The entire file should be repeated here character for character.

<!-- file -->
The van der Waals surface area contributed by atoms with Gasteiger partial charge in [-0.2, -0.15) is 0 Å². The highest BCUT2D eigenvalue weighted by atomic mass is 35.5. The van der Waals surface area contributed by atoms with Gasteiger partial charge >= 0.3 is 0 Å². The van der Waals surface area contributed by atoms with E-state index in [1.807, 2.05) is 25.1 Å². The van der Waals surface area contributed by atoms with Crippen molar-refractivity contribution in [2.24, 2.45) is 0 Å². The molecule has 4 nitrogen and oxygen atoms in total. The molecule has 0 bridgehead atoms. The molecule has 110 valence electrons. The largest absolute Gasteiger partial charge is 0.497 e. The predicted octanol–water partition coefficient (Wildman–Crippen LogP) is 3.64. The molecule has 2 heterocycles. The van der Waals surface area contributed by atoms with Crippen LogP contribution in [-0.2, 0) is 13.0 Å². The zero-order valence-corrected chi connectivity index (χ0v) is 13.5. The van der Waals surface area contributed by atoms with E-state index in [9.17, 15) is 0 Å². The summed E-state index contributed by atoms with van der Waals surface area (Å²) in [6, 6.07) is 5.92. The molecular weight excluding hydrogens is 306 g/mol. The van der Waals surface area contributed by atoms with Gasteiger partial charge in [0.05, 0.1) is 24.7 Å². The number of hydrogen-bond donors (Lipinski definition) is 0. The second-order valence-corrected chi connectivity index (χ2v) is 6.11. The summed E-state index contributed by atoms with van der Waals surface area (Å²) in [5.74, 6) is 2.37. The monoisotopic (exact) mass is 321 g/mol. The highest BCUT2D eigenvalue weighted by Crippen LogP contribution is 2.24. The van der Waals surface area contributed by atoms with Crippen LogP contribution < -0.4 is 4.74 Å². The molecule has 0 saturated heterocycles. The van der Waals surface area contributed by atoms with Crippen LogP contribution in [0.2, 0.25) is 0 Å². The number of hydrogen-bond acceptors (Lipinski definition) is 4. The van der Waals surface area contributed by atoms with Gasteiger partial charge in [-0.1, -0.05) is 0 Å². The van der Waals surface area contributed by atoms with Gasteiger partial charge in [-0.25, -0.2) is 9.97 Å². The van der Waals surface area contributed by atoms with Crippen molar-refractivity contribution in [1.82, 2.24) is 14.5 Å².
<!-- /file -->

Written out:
The van der Waals surface area contributed by atoms with Gasteiger partial charge in [-0.2, -0.15) is 0 Å². The highest BCUT2D eigenvalue weighted by atomic mass is 35.5. The van der Waals surface area contributed by atoms with Gasteiger partial charge >= 0.3 is 0 Å². The van der Waals surface area contributed by atoms with E-state index in [1.807, 2.05) is 25.1 Å². The van der Waals surface area contributed by atoms with Crippen molar-refractivity contribution in [2.24, 2.45) is 0 Å². The molecule has 4 nitrogen and oxygen atoms in total. The molecule has 0 bridgehead atoms. The molecule has 110 valence electrons. The largest absolute Gasteiger partial charge is 0.497 e. The predicted octanol–water partition coefficient (Wildman–Crippen LogP) is 3.64. The molecule has 2 heterocycles. The van der Waals surface area contributed by atoms with Crippen LogP contribution in [-0.2, 0) is 13.0 Å². The zero-order valence-corrected chi connectivity index (χ0v) is 13.5. The van der Waals surface area contributed by atoms with E-state index in [9.17, 15) is 0 Å². The summed E-state index contributed by atoms with van der Waals surface area (Å²) in [6, 6.07) is 5.92. The molecular weight excluding hydrogens is 306 g/mol. The van der Waals surface area contributed by atoms with Gasteiger partial charge in [0.05, 0.1) is 24.7 Å². The number of hydrogen-bond donors (Lipinski definition) is 0. The second-order valence-corrected chi connectivity index (χ2v) is 6.11. The summed E-state index contributed by atoms with van der Waals surface area (Å²) in [5.74, 6) is 2.37. The monoisotopic (exact) mass is 321 g/mol. The highest BCUT2D eigenvalue weighted by Crippen LogP contribution is 2.24. The van der Waals surface area contributed by atoms with Crippen LogP contribution < -0.4 is 4.74 Å². The molecule has 0 saturated heterocycles. The van der Waals surface area contributed by atoms with Crippen LogP contribution in [0.2, 0.25) is 0 Å². The number of hydrogen-bond acceptors (Lipinski definition) is 4. The van der Waals surface area contributed by atoms with Gasteiger partial charge in [-0.1, -0.05) is 0 Å². The van der Waals surface area contributed by atoms with Gasteiger partial charge in [-0.25, -0.2) is 9.97 Å². The van der Waals surface area contributed by atoms with Crippen molar-refractivity contribution in [1.82, 2.24) is 14.5 Å².